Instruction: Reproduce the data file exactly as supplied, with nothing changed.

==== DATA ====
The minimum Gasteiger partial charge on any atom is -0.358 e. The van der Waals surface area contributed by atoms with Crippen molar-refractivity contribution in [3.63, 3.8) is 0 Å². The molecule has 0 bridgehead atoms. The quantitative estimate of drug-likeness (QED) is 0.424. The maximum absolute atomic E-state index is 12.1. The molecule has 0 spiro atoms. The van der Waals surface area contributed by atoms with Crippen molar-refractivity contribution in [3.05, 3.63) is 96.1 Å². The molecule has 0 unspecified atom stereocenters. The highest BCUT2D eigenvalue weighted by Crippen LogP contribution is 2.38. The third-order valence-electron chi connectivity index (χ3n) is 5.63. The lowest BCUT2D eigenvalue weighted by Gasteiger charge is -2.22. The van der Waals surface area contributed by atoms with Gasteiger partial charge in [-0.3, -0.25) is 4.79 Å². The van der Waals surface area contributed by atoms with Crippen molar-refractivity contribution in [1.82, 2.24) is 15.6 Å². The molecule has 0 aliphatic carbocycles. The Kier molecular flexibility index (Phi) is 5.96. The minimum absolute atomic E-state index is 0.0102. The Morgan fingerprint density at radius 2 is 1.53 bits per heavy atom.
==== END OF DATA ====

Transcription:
The minimum Gasteiger partial charge on any atom is -0.358 e. The van der Waals surface area contributed by atoms with Crippen molar-refractivity contribution in [3.63, 3.8) is 0 Å². The molecule has 0 bridgehead atoms. The quantitative estimate of drug-likeness (QED) is 0.424. The maximum absolute atomic E-state index is 12.1. The molecule has 0 spiro atoms. The van der Waals surface area contributed by atoms with Crippen molar-refractivity contribution in [3.05, 3.63) is 96.1 Å². The molecule has 0 unspecified atom stereocenters. The highest BCUT2D eigenvalue weighted by Crippen LogP contribution is 2.38. The third-order valence-electron chi connectivity index (χ3n) is 5.63. The lowest BCUT2D eigenvalue weighted by Gasteiger charge is -2.22. The van der Waals surface area contributed by atoms with Gasteiger partial charge in [-0.3, -0.25) is 4.79 Å². The van der Waals surface area contributed by atoms with Crippen molar-refractivity contribution in [1.82, 2.24) is 15.6 Å². The molecule has 0 aliphatic carbocycles. The Kier molecular flexibility index (Phi) is 5.96. The minimum absolute atomic E-state index is 0.0102. The Morgan fingerprint density at radius 2 is 1.53 bits per heavy atom.